A hospital diary, June-July 2007

At least six cheers for the National Health Service!  That's my rather unexpected verdict on a week as the guest of Mr Alan Johnson (Secretary of State for Health) and his predecessors, even including Ms Hewitt; a consultant endocrinologist and his sizeable medical team; countless nurses and health assistants and cleaners, and not least a personage called the Ward Hostess who delivers meals at bizarre times – some hospital traditions die hard – and offers tea and coffee throughout the day with unfailing cheerfulness.  She was in no way to blame for the lamentable quality of most of the food, another old hospital tradition that refuses to die.  My treatment, for a very severe leg infection, was impeccable from admission to discharge, with intravenous antibiotics in elephantine doses pumped into fugitive veins every couple of hours and exhaustive monitoring of every bodily function capable of being measured.  With very rare exceptions, the nursing staff were splendid: friendly, efficient, sympathetic, often funny.  Along with many of the younger doctors and technicians, they were a collective United Nations, from just about every continent and racial group.  Now that a few NHS doctors and other NHS medics from foreign parts have taken up murderous terrorism as a hobby for their spare time, any attempt to cut back on non-indigenous NHS staff would effectively mean closing down the NHS. 

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One old hospital tradition that does seem to have died is the restriction of visiting hours to a couple of hours a day, generally when most ordinary people are at work.  Nowadays there's effectively unrestricted visiting, despite menacing signs in the corridors forbidding visiting at particular times (I suppose these signs are displayed to remind everyone of the bad old days).  As a result many patients' morale is boosted by frequent visits of relatives, often seemingly of entire extended families, creating something like a party atmosphere in the ward.  The downside to this new-found freedom is that the unrestricted flow of visitors must sharply increase the risk of introducing infections by one or other of the potentially lethal superbugs, such as MRSA and C Difficile, which plague almost every NHS hospital and often convert even the most trivial medical conditions into life-threatening (and too often life-destroying) crises. 

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BLB as patientHappily, it's been a good many years (until last week) since either my spouse or I have been an NHS in-patient, but a comparison between J's experience eight or nine years ago and mine last week in the same hospital is instructive and extremely positive.  She was condemned to days and nights of filthy sheets, no available pillows, impossibility of attracting the attention of a nurse even in moments of crisis (most of the nurses then were indifferent agency staff with no commitment to a particular hospital or ward), often missing meals because the food and tea trolley had run out before it reached her, indescribably dirty wards and unspeakable loos, nurses refusing to undertake any cleaning task on the grounds that it was for the cleaners (mostly off duty) and not for them, and virtual inability to communicate with the outside world because of the ban on using a mobile telephone (ban justified by the mendacious assertion that mobiles interfered with electronic medical machinery).  Now, if my experience last week is anything to go by, every one of those gruesome manifestations has been removed and reversed, with huge gains for patient morale and indeed patient health.  Those who grumble that the tripling of expenditure on the NHS has produced no proportionate benefits for patients, only for consultants, must be very healthy people indeed, with no recent first-hand experience of treatment in an NHS hospital.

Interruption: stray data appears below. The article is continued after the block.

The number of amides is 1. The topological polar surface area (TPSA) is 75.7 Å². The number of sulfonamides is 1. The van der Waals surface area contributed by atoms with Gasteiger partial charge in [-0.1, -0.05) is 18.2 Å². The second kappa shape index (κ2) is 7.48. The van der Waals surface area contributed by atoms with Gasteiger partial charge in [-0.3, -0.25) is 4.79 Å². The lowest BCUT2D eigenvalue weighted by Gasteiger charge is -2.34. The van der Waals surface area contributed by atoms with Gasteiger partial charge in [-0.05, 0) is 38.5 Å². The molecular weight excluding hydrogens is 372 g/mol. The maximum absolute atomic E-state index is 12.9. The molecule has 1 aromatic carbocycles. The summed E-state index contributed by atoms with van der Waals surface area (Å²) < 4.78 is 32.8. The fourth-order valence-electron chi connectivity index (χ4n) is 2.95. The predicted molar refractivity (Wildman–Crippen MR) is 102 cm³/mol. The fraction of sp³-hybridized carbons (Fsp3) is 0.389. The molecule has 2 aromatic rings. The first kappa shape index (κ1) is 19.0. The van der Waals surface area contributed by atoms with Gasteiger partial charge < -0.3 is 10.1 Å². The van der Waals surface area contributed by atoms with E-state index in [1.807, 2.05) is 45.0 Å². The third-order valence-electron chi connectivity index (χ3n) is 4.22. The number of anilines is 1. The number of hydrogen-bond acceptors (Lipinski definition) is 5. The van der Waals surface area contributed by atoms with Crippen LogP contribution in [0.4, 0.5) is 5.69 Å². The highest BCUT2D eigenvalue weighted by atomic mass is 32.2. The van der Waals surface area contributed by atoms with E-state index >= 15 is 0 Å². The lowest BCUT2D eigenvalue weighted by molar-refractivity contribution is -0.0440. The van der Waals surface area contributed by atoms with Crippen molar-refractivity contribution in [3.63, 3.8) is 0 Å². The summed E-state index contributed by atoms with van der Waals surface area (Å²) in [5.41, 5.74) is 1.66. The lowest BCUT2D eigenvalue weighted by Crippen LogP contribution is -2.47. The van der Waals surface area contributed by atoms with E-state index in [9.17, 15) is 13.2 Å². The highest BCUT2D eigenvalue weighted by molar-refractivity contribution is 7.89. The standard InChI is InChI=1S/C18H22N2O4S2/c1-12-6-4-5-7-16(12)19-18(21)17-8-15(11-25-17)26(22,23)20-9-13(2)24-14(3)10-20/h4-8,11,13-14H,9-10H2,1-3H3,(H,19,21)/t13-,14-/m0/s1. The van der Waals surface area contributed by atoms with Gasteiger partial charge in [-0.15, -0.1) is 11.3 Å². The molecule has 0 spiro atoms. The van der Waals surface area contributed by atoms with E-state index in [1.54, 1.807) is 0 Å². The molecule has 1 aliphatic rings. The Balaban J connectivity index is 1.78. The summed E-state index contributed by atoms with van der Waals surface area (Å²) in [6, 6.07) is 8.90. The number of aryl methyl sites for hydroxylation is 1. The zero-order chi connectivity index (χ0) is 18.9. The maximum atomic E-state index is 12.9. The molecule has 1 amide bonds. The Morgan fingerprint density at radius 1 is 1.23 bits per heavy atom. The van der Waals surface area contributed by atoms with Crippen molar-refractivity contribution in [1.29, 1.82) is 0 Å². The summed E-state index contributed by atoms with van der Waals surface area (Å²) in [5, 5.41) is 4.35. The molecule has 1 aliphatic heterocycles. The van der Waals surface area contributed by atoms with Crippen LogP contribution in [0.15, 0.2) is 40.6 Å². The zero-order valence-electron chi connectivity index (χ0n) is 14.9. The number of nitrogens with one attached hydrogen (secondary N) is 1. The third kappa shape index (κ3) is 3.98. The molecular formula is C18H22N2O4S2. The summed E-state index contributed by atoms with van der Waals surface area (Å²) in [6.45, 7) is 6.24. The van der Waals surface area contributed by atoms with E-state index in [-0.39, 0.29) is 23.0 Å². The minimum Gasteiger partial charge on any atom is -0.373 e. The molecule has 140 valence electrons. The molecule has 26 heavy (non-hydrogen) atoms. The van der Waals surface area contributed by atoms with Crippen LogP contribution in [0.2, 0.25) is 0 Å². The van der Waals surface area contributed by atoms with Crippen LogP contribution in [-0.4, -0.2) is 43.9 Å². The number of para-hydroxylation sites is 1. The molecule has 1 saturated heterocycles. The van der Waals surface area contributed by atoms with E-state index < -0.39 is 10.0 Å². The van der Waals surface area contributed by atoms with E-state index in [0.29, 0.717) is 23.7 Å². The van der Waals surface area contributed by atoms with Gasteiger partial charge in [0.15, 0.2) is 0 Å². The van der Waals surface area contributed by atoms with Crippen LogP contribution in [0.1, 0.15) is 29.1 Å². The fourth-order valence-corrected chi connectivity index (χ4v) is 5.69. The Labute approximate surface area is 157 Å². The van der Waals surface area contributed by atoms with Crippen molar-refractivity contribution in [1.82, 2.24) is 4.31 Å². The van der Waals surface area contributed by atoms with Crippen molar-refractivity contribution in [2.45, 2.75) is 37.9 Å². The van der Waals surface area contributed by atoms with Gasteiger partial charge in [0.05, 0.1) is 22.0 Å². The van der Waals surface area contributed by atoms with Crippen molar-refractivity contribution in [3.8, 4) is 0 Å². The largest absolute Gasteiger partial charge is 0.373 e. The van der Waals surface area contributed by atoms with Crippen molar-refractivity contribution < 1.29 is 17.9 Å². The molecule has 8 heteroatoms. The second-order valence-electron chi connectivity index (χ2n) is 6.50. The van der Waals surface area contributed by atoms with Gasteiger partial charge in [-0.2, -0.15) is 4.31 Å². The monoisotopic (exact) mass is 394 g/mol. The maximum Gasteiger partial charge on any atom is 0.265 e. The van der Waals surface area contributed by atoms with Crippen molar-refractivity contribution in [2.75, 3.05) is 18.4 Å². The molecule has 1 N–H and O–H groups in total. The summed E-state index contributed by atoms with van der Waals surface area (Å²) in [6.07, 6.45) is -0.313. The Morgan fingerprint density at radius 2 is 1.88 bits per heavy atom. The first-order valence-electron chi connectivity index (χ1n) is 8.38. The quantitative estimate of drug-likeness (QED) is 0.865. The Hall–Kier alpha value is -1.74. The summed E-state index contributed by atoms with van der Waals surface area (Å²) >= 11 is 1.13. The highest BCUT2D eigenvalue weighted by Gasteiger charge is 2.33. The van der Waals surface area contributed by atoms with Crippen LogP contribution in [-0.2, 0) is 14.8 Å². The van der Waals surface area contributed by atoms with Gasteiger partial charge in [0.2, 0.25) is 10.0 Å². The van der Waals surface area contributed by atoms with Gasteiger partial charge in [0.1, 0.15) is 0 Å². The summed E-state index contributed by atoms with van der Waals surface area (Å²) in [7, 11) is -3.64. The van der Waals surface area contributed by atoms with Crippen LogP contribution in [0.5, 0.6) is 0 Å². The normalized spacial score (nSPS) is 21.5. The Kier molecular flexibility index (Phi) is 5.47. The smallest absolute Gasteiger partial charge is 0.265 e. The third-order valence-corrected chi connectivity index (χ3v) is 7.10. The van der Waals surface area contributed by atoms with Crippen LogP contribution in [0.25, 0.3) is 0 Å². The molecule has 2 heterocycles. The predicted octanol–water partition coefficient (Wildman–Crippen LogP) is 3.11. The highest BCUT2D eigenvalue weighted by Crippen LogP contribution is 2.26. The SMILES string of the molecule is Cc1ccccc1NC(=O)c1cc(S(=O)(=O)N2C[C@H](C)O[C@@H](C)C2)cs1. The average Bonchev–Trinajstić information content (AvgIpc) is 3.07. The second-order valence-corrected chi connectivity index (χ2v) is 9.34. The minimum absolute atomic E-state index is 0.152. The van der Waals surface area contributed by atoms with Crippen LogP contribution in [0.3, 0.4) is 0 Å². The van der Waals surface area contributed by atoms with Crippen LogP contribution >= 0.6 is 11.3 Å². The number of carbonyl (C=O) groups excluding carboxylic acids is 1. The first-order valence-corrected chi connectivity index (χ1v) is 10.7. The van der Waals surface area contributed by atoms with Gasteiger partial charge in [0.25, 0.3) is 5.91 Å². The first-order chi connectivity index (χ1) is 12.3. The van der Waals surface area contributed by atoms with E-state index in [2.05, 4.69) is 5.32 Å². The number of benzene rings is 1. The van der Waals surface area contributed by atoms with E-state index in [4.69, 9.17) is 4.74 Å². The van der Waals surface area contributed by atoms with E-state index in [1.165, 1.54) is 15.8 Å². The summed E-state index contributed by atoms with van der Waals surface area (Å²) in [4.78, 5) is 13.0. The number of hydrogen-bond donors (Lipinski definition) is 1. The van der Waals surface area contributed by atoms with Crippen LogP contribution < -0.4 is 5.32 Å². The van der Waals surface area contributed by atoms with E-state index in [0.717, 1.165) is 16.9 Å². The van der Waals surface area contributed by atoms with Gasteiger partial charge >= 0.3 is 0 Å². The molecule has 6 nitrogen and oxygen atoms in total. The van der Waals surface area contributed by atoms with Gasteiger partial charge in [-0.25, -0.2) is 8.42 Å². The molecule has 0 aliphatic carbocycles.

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One tiresome long-standing feature of hospital life is the impossibility of watching television (or of maintaining telephone contact with family and friends if the patient has no mobile telephone of his own) without paying the exorbitant charges imposed by the ubiquitous and iniquitous 'Patientline' system.    The advertisements for this plastered all over the wards proclaim that the fee for use of the television set comes with "free" radio, telephone and internet facilities, although the small print reveals that the cost of making or even receiving a telephone call on this system is horrendous, and getting a refund of unused credit makes rocket science seem like a game of tiddlywinks.  Fortunately the lifting of the ban on mobile telephones, and the ready availability of small pocket radios with a headset or ear-pieces, enables all but the most seriously addicted television-watcher to raise two fingers to Patientline.  One tip, though, to anyone planning a spell as guest of an NHS hospital:  take in a good quality pair of headphones for the pocket radio (Sennheiser recommended, although not cheap).  It's possible to use the earphones provided by Patientline without having to subscribe to that system, but the Patientline earphones are almost completely useless – even worse than the ones you get on aeroplanes.  My iPod, too, hitherto used mainly during gym workouts to relieve the tedium of the treadmill and the exercise bike with Brahms, Shostakovich, Miles Davis, Mahler and Billie Holiday, really came into its own (but don't forget to take in the charger).